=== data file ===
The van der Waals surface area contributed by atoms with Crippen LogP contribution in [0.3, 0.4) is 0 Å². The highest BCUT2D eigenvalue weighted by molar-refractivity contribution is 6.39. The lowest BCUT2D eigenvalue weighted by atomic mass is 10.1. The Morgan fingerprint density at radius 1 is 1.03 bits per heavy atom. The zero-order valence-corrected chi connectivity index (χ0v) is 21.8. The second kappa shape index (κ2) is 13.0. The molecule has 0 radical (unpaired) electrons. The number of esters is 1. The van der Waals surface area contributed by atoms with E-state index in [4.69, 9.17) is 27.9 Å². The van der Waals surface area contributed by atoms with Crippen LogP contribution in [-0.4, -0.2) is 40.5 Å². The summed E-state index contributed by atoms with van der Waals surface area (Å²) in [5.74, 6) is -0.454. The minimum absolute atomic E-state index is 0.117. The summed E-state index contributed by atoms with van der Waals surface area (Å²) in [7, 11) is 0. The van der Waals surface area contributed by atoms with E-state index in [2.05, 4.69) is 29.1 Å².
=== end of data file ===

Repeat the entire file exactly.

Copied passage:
The van der Waals surface area contributed by atoms with Crippen LogP contribution in [0.3, 0.4) is 0 Å². The highest BCUT2D eigenvalue weighted by molar-refractivity contribution is 6.39. The lowest BCUT2D eigenvalue weighted by atomic mass is 10.1. The Morgan fingerprint density at radius 1 is 1.03 bits per heavy atom. The zero-order valence-corrected chi connectivity index (χ0v) is 21.8. The second kappa shape index (κ2) is 13.0. The molecule has 0 radical (unpaired) electrons. The number of esters is 1. The van der Waals surface area contributed by atoms with E-state index in [4.69, 9.17) is 27.9 Å². The van der Waals surface area contributed by atoms with Crippen LogP contribution in [-0.4, -0.2) is 40.5 Å². The summed E-state index contributed by atoms with van der Waals surface area (Å²) in [5.74, 6) is -0.454. The minimum absolute atomic E-state index is 0.117. The summed E-state index contributed by atoms with van der Waals surface area (Å²) in [7, 11) is 0. The van der Waals surface area contributed by atoms with E-state index in [2.05, 4.69) is 29.1 Å².